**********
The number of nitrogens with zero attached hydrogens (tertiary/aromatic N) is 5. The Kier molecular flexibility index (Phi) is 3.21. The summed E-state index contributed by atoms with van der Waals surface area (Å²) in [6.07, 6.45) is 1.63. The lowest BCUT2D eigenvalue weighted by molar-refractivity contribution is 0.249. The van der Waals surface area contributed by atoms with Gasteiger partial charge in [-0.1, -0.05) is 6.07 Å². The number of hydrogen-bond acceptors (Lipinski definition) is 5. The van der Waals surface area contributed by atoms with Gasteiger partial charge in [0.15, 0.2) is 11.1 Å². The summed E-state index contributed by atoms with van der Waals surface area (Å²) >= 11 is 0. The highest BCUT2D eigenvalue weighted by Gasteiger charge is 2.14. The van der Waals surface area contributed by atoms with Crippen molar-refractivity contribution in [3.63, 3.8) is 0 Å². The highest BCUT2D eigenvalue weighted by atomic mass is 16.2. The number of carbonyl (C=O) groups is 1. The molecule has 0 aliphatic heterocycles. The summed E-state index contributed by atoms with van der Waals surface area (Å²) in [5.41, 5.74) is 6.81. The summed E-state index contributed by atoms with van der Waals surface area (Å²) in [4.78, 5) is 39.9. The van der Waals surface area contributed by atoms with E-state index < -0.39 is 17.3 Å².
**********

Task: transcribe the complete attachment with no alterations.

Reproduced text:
The number of nitrogens with zero attached hydrogens (tertiary/aromatic N) is 5. The Kier molecular flexibility index (Phi) is 3.21. The summed E-state index contributed by atoms with van der Waals surface area (Å²) in [6.07, 6.45) is 1.63. The lowest BCUT2D eigenvalue weighted by molar-refractivity contribution is 0.249. The van der Waals surface area contributed by atoms with Gasteiger partial charge in [-0.1, -0.05) is 6.07 Å². The number of hydrogen-bond acceptors (Lipinski definition) is 5. The van der Waals surface area contributed by atoms with Gasteiger partial charge in [0.15, 0.2) is 11.1 Å². The summed E-state index contributed by atoms with van der Waals surface area (Å²) >= 11 is 0. The highest BCUT2D eigenvalue weighted by Gasteiger charge is 2.14. The van der Waals surface area contributed by atoms with Crippen molar-refractivity contribution in [3.63, 3.8) is 0 Å². The highest BCUT2D eigenvalue weighted by atomic mass is 16.2. The number of carbonyl (C=O) groups is 1. The molecule has 0 aliphatic heterocycles. The summed E-state index contributed by atoms with van der Waals surface area (Å²) in [5.41, 5.74) is 6.81. The summed E-state index contributed by atoms with van der Waals surface area (Å²) in [4.78, 5) is 39.9. The van der Waals surface area contributed by atoms with E-state index < -0.39 is 17.3 Å².